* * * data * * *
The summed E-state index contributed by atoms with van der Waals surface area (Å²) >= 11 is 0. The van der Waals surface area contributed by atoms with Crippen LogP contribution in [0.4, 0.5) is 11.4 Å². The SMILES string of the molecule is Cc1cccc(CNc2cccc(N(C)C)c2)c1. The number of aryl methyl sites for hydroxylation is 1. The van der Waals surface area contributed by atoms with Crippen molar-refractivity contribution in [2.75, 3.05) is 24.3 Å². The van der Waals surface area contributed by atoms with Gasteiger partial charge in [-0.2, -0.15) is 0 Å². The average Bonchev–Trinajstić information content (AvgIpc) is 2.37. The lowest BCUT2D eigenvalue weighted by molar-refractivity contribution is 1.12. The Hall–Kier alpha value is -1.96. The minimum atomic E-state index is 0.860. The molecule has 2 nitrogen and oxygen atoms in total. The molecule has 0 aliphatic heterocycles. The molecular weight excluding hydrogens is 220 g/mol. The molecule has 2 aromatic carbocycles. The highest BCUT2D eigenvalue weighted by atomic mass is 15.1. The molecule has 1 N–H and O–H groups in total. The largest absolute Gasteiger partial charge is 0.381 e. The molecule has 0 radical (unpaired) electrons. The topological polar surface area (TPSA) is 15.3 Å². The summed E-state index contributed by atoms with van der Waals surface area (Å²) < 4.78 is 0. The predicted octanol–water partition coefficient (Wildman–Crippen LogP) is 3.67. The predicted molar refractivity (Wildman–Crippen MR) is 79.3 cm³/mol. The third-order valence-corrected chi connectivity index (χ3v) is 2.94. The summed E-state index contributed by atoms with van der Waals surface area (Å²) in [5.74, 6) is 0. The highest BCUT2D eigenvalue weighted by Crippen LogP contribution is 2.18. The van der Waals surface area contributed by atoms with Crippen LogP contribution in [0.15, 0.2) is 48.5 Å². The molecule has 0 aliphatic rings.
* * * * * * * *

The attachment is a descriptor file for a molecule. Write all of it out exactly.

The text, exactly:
The summed E-state index contributed by atoms with van der Waals surface area (Å²) >= 11 is 0. The van der Waals surface area contributed by atoms with Crippen LogP contribution in [0.4, 0.5) is 11.4 Å². The SMILES string of the molecule is Cc1cccc(CNc2cccc(N(C)C)c2)c1. The number of aryl methyl sites for hydroxylation is 1. The van der Waals surface area contributed by atoms with Crippen molar-refractivity contribution in [2.75, 3.05) is 24.3 Å². The van der Waals surface area contributed by atoms with Gasteiger partial charge in [-0.2, -0.15) is 0 Å². The average Bonchev–Trinajstić information content (AvgIpc) is 2.37. The lowest BCUT2D eigenvalue weighted by molar-refractivity contribution is 1.12. The Hall–Kier alpha value is -1.96. The minimum atomic E-state index is 0.860. The molecule has 2 nitrogen and oxygen atoms in total. The molecule has 0 aliphatic heterocycles. The molecular weight excluding hydrogens is 220 g/mol. The molecule has 2 aromatic carbocycles. The highest BCUT2D eigenvalue weighted by atomic mass is 15.1. The molecule has 1 N–H and O–H groups in total. The largest absolute Gasteiger partial charge is 0.381 e. The molecule has 0 radical (unpaired) electrons. The topological polar surface area (TPSA) is 15.3 Å². The summed E-state index contributed by atoms with van der Waals surface area (Å²) < 4.78 is 0. The predicted octanol–water partition coefficient (Wildman–Crippen LogP) is 3.67. The predicted molar refractivity (Wildman–Crippen MR) is 79.3 cm³/mol. The third-order valence-corrected chi connectivity index (χ3v) is 2.94. The summed E-state index contributed by atoms with van der Waals surface area (Å²) in [5.74, 6) is 0. The highest BCUT2D eigenvalue weighted by Crippen LogP contribution is 2.18. The van der Waals surface area contributed by atoms with Crippen LogP contribution in [0.15, 0.2) is 48.5 Å². The molecule has 0 aliphatic rings.